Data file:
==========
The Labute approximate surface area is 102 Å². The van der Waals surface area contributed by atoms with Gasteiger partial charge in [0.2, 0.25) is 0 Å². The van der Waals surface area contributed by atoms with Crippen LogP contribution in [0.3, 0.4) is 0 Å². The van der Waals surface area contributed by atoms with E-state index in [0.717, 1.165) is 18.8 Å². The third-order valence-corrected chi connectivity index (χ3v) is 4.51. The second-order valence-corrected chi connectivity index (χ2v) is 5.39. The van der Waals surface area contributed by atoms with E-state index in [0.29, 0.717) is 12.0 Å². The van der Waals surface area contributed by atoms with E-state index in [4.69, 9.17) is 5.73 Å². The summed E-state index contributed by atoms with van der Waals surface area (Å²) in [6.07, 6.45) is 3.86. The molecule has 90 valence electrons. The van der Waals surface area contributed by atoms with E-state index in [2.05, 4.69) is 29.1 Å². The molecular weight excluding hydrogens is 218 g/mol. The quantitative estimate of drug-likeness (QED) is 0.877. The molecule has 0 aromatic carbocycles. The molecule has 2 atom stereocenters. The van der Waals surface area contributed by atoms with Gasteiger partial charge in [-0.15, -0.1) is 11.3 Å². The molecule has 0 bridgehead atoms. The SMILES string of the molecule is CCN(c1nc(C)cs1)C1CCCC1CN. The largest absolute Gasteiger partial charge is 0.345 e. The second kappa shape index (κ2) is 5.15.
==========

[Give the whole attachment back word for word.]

The Labute approximate surface area is 102 Å². The van der Waals surface area contributed by atoms with Gasteiger partial charge in [0.2, 0.25) is 0 Å². The van der Waals surface area contributed by atoms with Crippen LogP contribution in [0.3, 0.4) is 0 Å². The van der Waals surface area contributed by atoms with E-state index in [0.717, 1.165) is 18.8 Å². The third-order valence-corrected chi connectivity index (χ3v) is 4.51. The second-order valence-corrected chi connectivity index (χ2v) is 5.39. The van der Waals surface area contributed by atoms with E-state index in [0.29, 0.717) is 12.0 Å². The van der Waals surface area contributed by atoms with E-state index in [4.69, 9.17) is 5.73 Å². The summed E-state index contributed by atoms with van der Waals surface area (Å²) in [6.07, 6.45) is 3.86. The molecule has 90 valence electrons. The van der Waals surface area contributed by atoms with E-state index in [2.05, 4.69) is 29.1 Å². The molecular weight excluding hydrogens is 218 g/mol. The quantitative estimate of drug-likeness (QED) is 0.877. The molecule has 0 aromatic carbocycles. The molecule has 2 atom stereocenters. The van der Waals surface area contributed by atoms with Gasteiger partial charge in [-0.15, -0.1) is 11.3 Å². The molecule has 0 bridgehead atoms. The SMILES string of the molecule is CCN(c1nc(C)cs1)C1CCCC1CN. The largest absolute Gasteiger partial charge is 0.345 e. The second kappa shape index (κ2) is 5.15.